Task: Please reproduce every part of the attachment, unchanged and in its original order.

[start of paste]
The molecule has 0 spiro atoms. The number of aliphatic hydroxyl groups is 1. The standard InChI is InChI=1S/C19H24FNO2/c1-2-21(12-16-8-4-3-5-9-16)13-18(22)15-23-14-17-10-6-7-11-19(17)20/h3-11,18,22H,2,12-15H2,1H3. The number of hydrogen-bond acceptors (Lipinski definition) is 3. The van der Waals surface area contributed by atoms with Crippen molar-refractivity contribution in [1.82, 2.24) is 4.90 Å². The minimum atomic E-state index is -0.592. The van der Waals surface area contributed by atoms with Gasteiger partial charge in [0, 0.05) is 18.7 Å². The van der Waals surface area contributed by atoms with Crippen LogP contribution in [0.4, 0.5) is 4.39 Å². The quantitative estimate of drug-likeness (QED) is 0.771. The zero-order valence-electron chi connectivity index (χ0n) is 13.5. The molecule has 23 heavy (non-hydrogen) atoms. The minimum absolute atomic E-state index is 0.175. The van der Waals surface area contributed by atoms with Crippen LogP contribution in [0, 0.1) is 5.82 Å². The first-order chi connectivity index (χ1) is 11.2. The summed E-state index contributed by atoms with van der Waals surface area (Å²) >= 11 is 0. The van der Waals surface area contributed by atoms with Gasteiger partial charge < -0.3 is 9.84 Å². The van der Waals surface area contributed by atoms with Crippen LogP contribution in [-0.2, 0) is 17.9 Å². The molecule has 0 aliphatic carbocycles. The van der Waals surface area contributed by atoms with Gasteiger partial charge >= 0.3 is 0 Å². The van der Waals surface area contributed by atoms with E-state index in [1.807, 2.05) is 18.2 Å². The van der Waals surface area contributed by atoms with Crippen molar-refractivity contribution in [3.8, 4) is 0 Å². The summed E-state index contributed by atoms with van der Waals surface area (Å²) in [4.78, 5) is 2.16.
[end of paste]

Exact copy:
The molecule has 0 spiro atoms. The number of aliphatic hydroxyl groups is 1. The standard InChI is InChI=1S/C19H24FNO2/c1-2-21(12-16-8-4-3-5-9-16)13-18(22)15-23-14-17-10-6-7-11-19(17)20/h3-11,18,22H,2,12-15H2,1H3. The number of hydrogen-bond acceptors (Lipinski definition) is 3. The van der Waals surface area contributed by atoms with Crippen molar-refractivity contribution in [1.82, 2.24) is 4.90 Å². The minimum atomic E-state index is -0.592. The van der Waals surface area contributed by atoms with Gasteiger partial charge in [0, 0.05) is 18.7 Å². The van der Waals surface area contributed by atoms with Crippen LogP contribution in [0.4, 0.5) is 4.39 Å². The quantitative estimate of drug-likeness (QED) is 0.771. The zero-order valence-electron chi connectivity index (χ0n) is 13.5. The molecule has 23 heavy (non-hydrogen) atoms. The minimum absolute atomic E-state index is 0.175. The van der Waals surface area contributed by atoms with Crippen LogP contribution in [0, 0.1) is 5.82 Å². The first-order chi connectivity index (χ1) is 11.2. The summed E-state index contributed by atoms with van der Waals surface area (Å²) >= 11 is 0. The van der Waals surface area contributed by atoms with Gasteiger partial charge < -0.3 is 9.84 Å². The van der Waals surface area contributed by atoms with Crippen LogP contribution in [-0.2, 0) is 17.9 Å². The molecule has 0 aliphatic carbocycles. The van der Waals surface area contributed by atoms with Gasteiger partial charge >= 0.3 is 0 Å². The van der Waals surface area contributed by atoms with E-state index in [1.807, 2.05) is 18.2 Å². The van der Waals surface area contributed by atoms with Crippen molar-refractivity contribution in [3.8, 4) is 0 Å². The summed E-state index contributed by atoms with van der Waals surface area (Å²) in [4.78, 5) is 2.16.